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Disney Responds to Mother’s Petition to Create Disabled Characters

Disney Responds to Mother’s Petition to Create Disabled Characters

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Disney responded this week to the mother of a child with Down syndrome who had petitioned the studio to include more disabled characters in its films.

On November 26, Keston Ott-Dahl hand-delivered a petition signed by more than 75,000 people to a representative at the company’s Burbank headquarters with her three children in tow, including 17-month-old Delaney, who has Down Syndrome.

“There’s no princesses like Delaney,” Ott-Dahl told the San Jose Mercury News in November. “If you watch, the princes and princesses are the most handsome and beautiful people on the planet.”

Now, Disney has responded to the petition. However, according to the Contra Costa Times, the company’s response was “noncommittal.”

“The Disney brand has always been inclusive,” said Paul Roeder, senior vice president of global communications. “We constantly strive… to share compelling storylines from our studios and media networks that… reflect the incredibly rich diversity of the human experience.”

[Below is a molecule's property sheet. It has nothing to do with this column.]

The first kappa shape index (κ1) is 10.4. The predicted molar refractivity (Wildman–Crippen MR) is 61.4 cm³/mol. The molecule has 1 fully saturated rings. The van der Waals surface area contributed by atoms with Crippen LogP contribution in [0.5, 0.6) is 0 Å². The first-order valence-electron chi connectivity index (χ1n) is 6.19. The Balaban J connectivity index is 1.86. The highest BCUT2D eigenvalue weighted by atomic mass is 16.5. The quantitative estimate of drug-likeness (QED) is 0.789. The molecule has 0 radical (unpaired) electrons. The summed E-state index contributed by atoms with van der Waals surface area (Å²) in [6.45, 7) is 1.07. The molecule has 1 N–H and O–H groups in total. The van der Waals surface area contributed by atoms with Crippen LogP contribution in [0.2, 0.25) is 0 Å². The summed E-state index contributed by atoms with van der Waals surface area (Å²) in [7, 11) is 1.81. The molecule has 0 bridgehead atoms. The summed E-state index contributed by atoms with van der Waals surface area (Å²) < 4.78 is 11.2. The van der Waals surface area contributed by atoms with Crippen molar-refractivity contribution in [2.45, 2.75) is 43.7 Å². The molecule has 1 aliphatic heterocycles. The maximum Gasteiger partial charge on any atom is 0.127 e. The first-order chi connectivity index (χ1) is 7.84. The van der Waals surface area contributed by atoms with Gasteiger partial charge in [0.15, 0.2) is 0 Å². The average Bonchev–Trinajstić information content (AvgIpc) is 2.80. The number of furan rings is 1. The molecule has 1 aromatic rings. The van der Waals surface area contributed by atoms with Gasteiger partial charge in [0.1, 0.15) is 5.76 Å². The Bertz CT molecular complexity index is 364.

Disney remains “committed to continuing to create characters that are accessible and relatable to all children,” Roeder added.

Ott-Dahl told the Mercury News in November that she had initially been afraid of people with disabilities, as she had had little to no experience with them. 

“I felt that people with Down Syndrome were a real-life inspiration for monster movies,” Ott-Dahl said. “They scared me. They talk differently, they’re friendly, and they touch you. I was a true ‘ableist.'”

That changed about two years ago, after the child her partner Andrea Ott-Dahl was carrying in surrogacy for another couple was diagnosed with Down Syndrome, and the would-be parents pressed for an abortion. Instead, Keston and her partner decided to raise their “little warrior from heaven” themselves.

While Disney’s response was hardly what she was looking for, Ott-Dahl told the Times that she was pleased to receive any acknowledgement from the company at all, and remains optimistic that her request will eventually be honored, or at least considered.

“And if not, I’ll keep on ’em,” she said.


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